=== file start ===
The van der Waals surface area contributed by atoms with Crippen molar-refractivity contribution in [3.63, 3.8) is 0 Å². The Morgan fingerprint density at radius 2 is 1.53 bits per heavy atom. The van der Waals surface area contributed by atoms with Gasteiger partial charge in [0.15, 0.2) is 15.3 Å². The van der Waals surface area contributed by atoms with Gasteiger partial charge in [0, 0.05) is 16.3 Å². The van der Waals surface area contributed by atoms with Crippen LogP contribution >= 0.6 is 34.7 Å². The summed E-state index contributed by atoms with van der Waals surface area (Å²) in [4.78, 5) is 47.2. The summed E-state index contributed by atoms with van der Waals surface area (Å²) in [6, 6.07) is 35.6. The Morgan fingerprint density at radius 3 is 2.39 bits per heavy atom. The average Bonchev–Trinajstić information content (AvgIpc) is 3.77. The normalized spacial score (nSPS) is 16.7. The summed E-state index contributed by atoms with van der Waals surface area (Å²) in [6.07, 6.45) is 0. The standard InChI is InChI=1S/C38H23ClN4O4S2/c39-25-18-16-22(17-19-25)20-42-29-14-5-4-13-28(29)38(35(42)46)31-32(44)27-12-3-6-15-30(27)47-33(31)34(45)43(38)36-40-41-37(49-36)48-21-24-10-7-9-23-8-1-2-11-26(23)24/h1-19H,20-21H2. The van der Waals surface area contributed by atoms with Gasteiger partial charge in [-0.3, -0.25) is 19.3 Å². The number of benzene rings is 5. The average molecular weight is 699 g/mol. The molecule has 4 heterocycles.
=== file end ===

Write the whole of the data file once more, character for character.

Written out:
The van der Waals surface area contributed by atoms with Crippen molar-refractivity contribution in [3.63, 3.8) is 0 Å². The Morgan fingerprint density at radius 2 is 1.53 bits per heavy atom. The van der Waals surface area contributed by atoms with Gasteiger partial charge in [0.15, 0.2) is 15.3 Å². The van der Waals surface area contributed by atoms with Gasteiger partial charge in [0, 0.05) is 16.3 Å². The van der Waals surface area contributed by atoms with Crippen LogP contribution >= 0.6 is 34.7 Å². The summed E-state index contributed by atoms with van der Waals surface area (Å²) in [4.78, 5) is 47.2. The summed E-state index contributed by atoms with van der Waals surface area (Å²) in [6, 6.07) is 35.6. The Morgan fingerprint density at radius 3 is 2.39 bits per heavy atom. The average Bonchev–Trinajstić information content (AvgIpc) is 3.77. The normalized spacial score (nSPS) is 16.7. The summed E-state index contributed by atoms with van der Waals surface area (Å²) in [6.07, 6.45) is 0. The standard InChI is InChI=1S/C38H23ClN4O4S2/c39-25-18-16-22(17-19-25)20-42-29-14-5-4-13-28(29)38(35(42)46)31-32(44)27-12-3-6-15-30(27)47-33(31)34(45)43(38)36-40-41-37(49-36)48-21-24-10-7-9-23-8-1-2-11-26(23)24/h1-19H,20-21H2. The van der Waals surface area contributed by atoms with Gasteiger partial charge in [-0.3, -0.25) is 19.3 Å². The number of benzene rings is 5. The average molecular weight is 699 g/mol. The molecule has 4 heterocycles.